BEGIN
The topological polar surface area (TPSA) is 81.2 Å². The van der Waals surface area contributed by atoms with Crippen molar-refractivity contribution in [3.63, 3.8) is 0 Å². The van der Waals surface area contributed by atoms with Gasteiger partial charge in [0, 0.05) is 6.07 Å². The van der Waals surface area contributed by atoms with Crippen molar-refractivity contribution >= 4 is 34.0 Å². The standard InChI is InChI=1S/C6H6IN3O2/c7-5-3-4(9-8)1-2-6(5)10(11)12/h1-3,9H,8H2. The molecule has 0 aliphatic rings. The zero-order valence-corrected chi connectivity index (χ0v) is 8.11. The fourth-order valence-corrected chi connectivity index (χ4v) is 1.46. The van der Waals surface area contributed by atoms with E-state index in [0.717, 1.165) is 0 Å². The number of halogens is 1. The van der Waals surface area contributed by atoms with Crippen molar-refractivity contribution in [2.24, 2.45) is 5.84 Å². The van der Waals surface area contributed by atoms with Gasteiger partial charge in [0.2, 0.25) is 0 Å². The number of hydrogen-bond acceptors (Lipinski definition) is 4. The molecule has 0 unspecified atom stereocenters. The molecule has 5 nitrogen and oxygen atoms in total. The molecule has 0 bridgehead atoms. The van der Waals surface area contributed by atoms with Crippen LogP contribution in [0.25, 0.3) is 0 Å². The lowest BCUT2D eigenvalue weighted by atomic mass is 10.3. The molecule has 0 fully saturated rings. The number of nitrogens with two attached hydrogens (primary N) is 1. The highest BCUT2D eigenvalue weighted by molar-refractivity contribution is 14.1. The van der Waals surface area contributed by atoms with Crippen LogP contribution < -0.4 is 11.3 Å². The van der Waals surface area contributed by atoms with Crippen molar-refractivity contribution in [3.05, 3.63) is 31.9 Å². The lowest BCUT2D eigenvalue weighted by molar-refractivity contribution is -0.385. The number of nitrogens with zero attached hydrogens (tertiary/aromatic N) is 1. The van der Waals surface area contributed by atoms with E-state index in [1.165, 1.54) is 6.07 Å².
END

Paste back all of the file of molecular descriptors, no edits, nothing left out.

The topological polar surface area (TPSA) is 81.2 Å². The van der Waals surface area contributed by atoms with Crippen molar-refractivity contribution in [3.63, 3.8) is 0 Å². The van der Waals surface area contributed by atoms with Gasteiger partial charge in [0, 0.05) is 6.07 Å². The van der Waals surface area contributed by atoms with Crippen molar-refractivity contribution >= 4 is 34.0 Å². The standard InChI is InChI=1S/C6H6IN3O2/c7-5-3-4(9-8)1-2-6(5)10(11)12/h1-3,9H,8H2. The molecule has 0 aliphatic rings. The zero-order valence-corrected chi connectivity index (χ0v) is 8.11. The fourth-order valence-corrected chi connectivity index (χ4v) is 1.46. The van der Waals surface area contributed by atoms with E-state index in [0.717, 1.165) is 0 Å². The number of halogens is 1. The van der Waals surface area contributed by atoms with Crippen molar-refractivity contribution in [2.24, 2.45) is 5.84 Å². The van der Waals surface area contributed by atoms with Gasteiger partial charge in [0.2, 0.25) is 0 Å². The number of hydrogen-bond acceptors (Lipinski definition) is 4. The molecule has 0 unspecified atom stereocenters. The molecule has 5 nitrogen and oxygen atoms in total. The molecule has 0 bridgehead atoms. The van der Waals surface area contributed by atoms with Crippen LogP contribution in [0.25, 0.3) is 0 Å². The lowest BCUT2D eigenvalue weighted by atomic mass is 10.3. The molecule has 0 fully saturated rings. The number of nitrogens with two attached hydrogens (primary N) is 1. The highest BCUT2D eigenvalue weighted by molar-refractivity contribution is 14.1. The van der Waals surface area contributed by atoms with Crippen LogP contribution < -0.4 is 11.3 Å². The van der Waals surface area contributed by atoms with Crippen molar-refractivity contribution in [3.05, 3.63) is 31.9 Å². The lowest BCUT2D eigenvalue weighted by molar-refractivity contribution is -0.385. The number of nitrogens with zero attached hydrogens (tertiary/aromatic N) is 1. The van der Waals surface area contributed by atoms with E-state index in [1.165, 1.54) is 6.07 Å².